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2    WHEREAS, Research over the last two decades in the
3evolving fields of neuroscience, brain science, molecular
4biology, public health, genomics, and epigenetics reveals that
5experiences in the first few years of life build changes into
6the biology of the human body, including the architecture of
7the brain; and
8    WHEREAS, Brain growth occurs rapidly in the first three
9years of a child's life and accelerates over the next ten
10years, slowing during the early twenties; a child's brain and
11body development can be impaired by certain environmental
12conditions, influencing the person's physical and mental
13health and social outcomes over their life span; and
14    WHEREAS, Adverse childhood experiences, or ACEs, are
15traumatic experiences occurring during childhood that have
16been found to have a profound effect on a child's developing
17brain structure and body and may result in poor health during
18the person's adulthood; ACEs can be physical, emotional, or
19sexual abuse, neglect, household dysfunction, including
20caregiver substance abuse, untreated mental illness or
21incarceration, domestic violence, youth experiencing
22homelessness, or separation or divorce involving household
23members; and



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1    WHEREAS, Experiencing ACEs as well as experiencing intense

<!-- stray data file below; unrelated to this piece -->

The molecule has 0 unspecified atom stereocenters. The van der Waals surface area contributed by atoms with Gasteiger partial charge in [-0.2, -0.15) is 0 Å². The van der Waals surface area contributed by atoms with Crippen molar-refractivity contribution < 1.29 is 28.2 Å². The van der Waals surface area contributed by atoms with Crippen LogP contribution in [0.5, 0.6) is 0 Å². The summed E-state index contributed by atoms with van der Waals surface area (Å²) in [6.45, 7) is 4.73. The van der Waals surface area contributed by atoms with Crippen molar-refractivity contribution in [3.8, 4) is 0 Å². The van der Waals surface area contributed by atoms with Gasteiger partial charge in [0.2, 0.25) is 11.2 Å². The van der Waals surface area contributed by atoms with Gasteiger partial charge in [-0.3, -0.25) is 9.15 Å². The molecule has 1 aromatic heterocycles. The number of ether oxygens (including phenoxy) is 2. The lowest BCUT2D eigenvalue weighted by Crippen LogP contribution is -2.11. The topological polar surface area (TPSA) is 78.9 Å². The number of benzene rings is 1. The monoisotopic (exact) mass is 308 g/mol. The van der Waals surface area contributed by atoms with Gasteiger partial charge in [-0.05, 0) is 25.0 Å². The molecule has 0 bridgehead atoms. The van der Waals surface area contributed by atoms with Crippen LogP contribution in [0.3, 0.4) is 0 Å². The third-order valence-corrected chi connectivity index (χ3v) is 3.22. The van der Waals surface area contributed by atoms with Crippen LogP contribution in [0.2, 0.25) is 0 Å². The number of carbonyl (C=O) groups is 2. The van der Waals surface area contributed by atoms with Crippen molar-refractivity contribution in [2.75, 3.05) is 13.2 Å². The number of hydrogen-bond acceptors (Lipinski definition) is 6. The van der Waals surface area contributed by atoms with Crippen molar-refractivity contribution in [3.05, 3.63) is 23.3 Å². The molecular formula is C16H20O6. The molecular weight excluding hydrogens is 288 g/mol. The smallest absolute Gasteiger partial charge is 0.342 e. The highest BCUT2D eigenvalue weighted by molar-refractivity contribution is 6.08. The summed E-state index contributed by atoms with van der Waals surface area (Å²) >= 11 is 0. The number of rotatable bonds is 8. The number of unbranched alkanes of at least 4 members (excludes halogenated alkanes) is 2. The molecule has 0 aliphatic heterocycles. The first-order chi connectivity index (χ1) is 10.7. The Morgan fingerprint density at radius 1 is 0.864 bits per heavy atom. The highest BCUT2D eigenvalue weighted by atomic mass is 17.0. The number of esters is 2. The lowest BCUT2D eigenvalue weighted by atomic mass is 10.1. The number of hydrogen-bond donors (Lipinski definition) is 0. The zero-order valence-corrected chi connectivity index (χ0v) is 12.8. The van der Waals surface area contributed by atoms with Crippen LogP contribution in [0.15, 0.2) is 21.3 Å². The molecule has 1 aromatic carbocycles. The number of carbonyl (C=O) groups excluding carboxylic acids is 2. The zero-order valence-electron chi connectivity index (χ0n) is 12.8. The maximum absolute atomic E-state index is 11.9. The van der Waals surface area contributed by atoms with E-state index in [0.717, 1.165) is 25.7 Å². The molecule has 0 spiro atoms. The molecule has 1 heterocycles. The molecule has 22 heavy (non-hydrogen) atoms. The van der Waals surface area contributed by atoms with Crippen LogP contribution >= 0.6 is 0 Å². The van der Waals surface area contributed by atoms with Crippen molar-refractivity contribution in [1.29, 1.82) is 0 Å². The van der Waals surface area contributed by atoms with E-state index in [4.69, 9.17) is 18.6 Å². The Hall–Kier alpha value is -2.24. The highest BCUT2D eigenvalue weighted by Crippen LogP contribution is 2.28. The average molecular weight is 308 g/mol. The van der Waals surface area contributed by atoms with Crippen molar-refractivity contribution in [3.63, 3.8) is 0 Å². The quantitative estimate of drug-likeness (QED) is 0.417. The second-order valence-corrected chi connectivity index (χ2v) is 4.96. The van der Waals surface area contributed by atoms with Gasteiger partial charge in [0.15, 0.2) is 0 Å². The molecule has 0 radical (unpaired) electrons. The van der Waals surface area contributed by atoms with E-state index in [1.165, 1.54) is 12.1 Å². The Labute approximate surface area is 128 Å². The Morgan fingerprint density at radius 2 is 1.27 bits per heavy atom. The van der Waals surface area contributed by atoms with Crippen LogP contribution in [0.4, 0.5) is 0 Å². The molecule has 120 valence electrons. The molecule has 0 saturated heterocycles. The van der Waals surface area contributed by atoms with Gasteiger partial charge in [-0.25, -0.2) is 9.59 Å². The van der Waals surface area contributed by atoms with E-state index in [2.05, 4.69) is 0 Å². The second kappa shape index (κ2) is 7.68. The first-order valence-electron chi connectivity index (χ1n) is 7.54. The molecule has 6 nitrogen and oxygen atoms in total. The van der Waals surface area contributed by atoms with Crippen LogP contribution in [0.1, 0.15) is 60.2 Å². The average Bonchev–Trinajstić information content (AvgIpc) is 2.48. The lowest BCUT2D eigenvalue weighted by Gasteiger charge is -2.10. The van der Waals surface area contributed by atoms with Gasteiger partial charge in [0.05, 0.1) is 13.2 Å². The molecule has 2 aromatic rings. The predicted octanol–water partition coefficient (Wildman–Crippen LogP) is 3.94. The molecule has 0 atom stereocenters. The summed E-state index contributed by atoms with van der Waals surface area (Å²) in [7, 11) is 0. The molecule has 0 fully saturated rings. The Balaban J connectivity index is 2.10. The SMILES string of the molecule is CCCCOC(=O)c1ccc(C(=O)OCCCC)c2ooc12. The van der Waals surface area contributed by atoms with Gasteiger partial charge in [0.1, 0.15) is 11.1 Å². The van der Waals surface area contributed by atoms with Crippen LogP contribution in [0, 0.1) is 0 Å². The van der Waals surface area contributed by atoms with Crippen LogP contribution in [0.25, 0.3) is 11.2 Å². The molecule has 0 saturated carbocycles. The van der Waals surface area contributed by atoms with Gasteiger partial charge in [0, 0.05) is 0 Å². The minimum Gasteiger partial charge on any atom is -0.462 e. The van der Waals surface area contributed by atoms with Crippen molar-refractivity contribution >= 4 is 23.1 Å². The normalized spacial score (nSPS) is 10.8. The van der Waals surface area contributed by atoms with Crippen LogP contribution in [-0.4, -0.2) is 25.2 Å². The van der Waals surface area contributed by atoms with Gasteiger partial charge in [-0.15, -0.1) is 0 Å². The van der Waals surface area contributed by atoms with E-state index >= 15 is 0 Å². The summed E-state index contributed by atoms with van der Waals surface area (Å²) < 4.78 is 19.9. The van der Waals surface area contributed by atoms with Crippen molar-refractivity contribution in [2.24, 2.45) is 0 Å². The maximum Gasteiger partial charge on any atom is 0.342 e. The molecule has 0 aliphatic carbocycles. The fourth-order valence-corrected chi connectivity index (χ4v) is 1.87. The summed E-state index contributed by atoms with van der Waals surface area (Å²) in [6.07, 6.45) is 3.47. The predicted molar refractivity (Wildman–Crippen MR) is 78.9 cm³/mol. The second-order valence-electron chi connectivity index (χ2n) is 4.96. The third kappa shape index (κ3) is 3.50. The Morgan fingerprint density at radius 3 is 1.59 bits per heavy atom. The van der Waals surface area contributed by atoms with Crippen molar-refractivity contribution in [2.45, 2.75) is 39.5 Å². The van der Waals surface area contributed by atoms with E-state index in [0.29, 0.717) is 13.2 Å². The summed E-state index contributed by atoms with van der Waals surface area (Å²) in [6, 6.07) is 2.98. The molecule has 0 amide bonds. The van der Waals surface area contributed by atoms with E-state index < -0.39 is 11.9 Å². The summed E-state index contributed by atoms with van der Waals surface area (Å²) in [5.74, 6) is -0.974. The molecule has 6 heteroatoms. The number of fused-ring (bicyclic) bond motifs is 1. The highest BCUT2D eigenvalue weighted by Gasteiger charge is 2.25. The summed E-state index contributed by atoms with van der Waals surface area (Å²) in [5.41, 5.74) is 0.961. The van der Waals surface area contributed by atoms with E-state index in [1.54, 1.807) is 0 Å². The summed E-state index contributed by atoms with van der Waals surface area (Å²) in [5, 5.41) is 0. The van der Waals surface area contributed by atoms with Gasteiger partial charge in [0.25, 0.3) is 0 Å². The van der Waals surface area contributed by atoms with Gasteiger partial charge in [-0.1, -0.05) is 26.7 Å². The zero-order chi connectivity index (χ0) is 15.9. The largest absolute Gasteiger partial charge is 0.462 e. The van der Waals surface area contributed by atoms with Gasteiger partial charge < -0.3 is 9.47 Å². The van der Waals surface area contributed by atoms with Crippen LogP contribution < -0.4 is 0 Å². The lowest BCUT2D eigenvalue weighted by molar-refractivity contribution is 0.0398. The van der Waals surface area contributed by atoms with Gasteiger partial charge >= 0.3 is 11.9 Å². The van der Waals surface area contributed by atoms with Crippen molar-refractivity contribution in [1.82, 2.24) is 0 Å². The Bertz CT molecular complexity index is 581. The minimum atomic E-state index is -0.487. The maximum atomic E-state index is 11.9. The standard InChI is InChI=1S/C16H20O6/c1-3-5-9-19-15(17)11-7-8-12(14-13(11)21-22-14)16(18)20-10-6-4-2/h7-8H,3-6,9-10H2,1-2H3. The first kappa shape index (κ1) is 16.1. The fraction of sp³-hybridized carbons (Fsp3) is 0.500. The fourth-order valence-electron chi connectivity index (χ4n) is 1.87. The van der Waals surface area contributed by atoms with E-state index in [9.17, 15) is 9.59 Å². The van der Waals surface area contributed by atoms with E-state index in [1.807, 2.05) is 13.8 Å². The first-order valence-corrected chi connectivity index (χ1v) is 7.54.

2and prolonged stress, like community violence, without
3positive influences or nurturing relationships during
4childhood can become known as toxic stress, which can further
5affect a child's brain development and function and lead to
6long-term cognitive and health impairments; and
7    WHEREAS, ACEs studies have also found a strong correlation
8between the number of ACEs and a person's risk for disease and
9negative health behaviors, including suicide, depression,
10cancer, stroke, ischemic heart disease, diabetes, autoimmune
11disease, smoking, substance abuse, interpersonal violence,
12obesity, unplanned pregnancies, lower educational achievement,
13workplace absenteeism, and lower wages; and
14    WHEREAS, Findings from the Illinois 2013 Behavioral Risk
15Factor Surveillance Survey (BRFSS) supported by the Illinois
16ACEs Response Collaborative found that almost 60% of
17non-institutionalized adult Illinoisans reported having at
18least one ACE; this number equates to almost 5 million
19Illinois residents; 14.2% of Illinois adults reported four or
20more ACEs; and
21    WHEREAS, BRFSS data also showed that approximately 20% of
22African American and Hispanic adults in Illinois reported four



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1or more ACEs, compared to 13% of non-Hispanic whites; and
2    WHEREAS, The Illinois 2013 BRFSS also found that 43% of
3women and 48% of men reported having one to three ACEs; 15% of
4women and 13% men reported experiencing four or more ACEs; and
5    WHEREAS, BRFSS data showed that individuals with between 1
6and 3 ACEs reported their physical health was not good 12% more
7often and their mental health was not good 44% more often than
8individuals with no ACEs; individuals with more than 4 ACEs
9reported their physical health was not good 65% more often and
10their mental health was not good 176% more often than
11individuals with no ACEs; and